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Drought shrinks, delays continue

Jeff Caldwell 04/18/2013 @ 8:23am Multimedia Editor for Agriculture.com and Successful Farming magazine.

The drought is rapidly receding on its eastern front, with now just under 1/2 of Iowa facing a moisture shortfall.

Further west, the Plains region still faces drought -- some still of the most severe category according to the U.S. Drought Monitor -- but there's been major improvement over the last week, according to the Monitor's weekly update released Thursday morning. Overall, the U.S. saw an almost 5% decline in drought conditions. Now, just shy of 58% of the nation's under some kind of drought stress, down from just under 63% in last week's Drought Monitor.


The improvements in drought conditions -- though coming at arguably the worst time of year because of widespread planting delays -- are of near-record proportions; Iowa saw a statewide average rainfall total higher than it's been in more than 50 years on Wednesday.

"Rainfall was plentiful over much of the state on Wednesday as shown by the featured map of NOAA NMQ precipitation estimates. These estimates are primarily based off of RADAR information and show a large swath of the state in the 3-6 inch total range for Wednesday. So we are rapidly transitioning from a drought condition to flooding now with more precipitation on the way along with snow for northern Iowa," according to Thursday's commentary on the Iowa Environmental Mesonet. "Based on some preliminary IEM estimates, yesterday's statewide averaged precipitation was 1.93 inches, which would be the highest calendar day total since 13 September 1961!"

Though the rainfall's been steady and somewhat maddening for farmers aching to get started planting this year's corn crop, that planting window will likely open and close frequently in the next month, forecasters say. Though things could dry out in parts of the nation's center enough to allow planters to roll in the next few days, it's likely going to be a spring of fits and spurts of planting progress, according to Thursday's Commodity Weather Group (CWG) Ag QUICKsheet.

"Up to a 4-day window of drier weather could allow corn seeding to pick up early next week, mainly in the southeastern 1/4 of the belt where total storm amounts should be lightest. However, another storm (mostly .50 to 2” totals) is projected from the central and southeastern Plains into the southern and eastern Midwest Monday to Wednesday before a similar break ahead of a weaker 11 to 15 day system," according to CWG. "Temperatures moderate in the 11 to 15 day, allowing soils to warm in all but far northern corn areas. While progress will occur in between shower events, the southern and eastern rains will keep corn seeding running behind normal overall."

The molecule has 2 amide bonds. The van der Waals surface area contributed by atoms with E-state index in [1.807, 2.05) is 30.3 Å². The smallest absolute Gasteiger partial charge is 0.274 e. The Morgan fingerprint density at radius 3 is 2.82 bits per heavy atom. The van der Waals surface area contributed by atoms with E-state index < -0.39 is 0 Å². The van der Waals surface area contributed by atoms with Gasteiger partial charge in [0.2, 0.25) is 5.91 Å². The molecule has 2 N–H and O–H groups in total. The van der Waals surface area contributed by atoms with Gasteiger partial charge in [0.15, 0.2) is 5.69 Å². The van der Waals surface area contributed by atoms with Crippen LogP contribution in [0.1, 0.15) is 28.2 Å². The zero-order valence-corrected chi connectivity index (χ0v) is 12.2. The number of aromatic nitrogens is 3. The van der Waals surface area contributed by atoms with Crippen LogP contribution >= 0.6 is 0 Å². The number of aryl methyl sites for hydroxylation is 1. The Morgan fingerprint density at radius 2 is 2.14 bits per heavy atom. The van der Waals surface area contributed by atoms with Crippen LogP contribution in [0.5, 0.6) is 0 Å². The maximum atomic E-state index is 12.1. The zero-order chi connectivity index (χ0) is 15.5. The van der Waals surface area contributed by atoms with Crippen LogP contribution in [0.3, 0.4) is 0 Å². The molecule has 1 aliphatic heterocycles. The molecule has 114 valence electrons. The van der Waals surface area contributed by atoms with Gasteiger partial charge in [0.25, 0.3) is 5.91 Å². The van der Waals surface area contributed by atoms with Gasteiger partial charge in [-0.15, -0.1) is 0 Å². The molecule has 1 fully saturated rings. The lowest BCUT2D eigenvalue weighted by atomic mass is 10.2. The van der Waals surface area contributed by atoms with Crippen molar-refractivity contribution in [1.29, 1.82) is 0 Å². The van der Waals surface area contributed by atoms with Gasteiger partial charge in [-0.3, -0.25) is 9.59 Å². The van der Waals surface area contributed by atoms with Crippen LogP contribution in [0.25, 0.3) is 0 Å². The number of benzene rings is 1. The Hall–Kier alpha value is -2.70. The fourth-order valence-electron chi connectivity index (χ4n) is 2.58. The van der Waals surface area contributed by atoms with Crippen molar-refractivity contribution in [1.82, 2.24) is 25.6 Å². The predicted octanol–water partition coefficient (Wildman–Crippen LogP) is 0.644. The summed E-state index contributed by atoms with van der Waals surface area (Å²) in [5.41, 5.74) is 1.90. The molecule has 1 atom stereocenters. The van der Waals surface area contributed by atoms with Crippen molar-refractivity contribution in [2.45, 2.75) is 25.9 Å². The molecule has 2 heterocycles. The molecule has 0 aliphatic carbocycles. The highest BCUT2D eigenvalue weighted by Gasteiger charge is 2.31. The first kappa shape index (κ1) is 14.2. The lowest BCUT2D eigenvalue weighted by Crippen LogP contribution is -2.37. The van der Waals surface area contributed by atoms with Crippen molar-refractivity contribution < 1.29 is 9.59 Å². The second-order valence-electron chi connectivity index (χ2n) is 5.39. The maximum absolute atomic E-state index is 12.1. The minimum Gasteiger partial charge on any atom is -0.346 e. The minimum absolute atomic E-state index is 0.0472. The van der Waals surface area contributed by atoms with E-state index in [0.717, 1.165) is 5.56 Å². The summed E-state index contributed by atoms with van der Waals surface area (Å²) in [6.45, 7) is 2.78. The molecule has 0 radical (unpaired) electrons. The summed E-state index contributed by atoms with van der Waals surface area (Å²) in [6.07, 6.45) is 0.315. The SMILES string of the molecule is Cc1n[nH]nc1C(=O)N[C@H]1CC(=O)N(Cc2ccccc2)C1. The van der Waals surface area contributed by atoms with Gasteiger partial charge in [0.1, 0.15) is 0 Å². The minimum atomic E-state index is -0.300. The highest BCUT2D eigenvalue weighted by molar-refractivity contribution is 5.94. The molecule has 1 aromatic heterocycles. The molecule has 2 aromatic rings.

Time for 'Plan B?'

Though corn planting's now into the "late" stage, some farmers say it's an irritation more than it is a legitimate drawback to crop potential. Still, that's already got some thinking about changing some plans.

"Plan 'B' to to plant beans! But seriously, I`m not worried yet. I cut my teeth on springs like this. It`s dry in the subsoil so it`ll soak up a lot," says Agriculture.com Marketing Talk advisor BA Deere. "I`ve seen years where we go into April with a surplus and then it rains an inch every other day, and we end up mudding it in the 20th of May...I`m still here."

Adds Marketing Talk senior contributor buckfarmer: "My Plan B usually just means changes like more or less tillage according to soil type, topography and drainage. And a lot less sleep. I've had good luck deep ripping or chisel plowing in March and April. Don't know about May."

And while it's still a little early to go into panic-mode in terms of getting the crop planted, the rain delays could be laying the groundwork for an extremely tight domestic corn supply picture later on this year, especially if harvest is later than normal.

"I need to take a deep breath and say 'yeah, we've been through this before,'" says Marketing Talk senior contributor idalivered. "Last year, most of the Corn Belt was done in September and 1.2 billion went right into the corn pipeline. We could have a fantastic crop, but August could be really interesting as far as corn supplies go."

   

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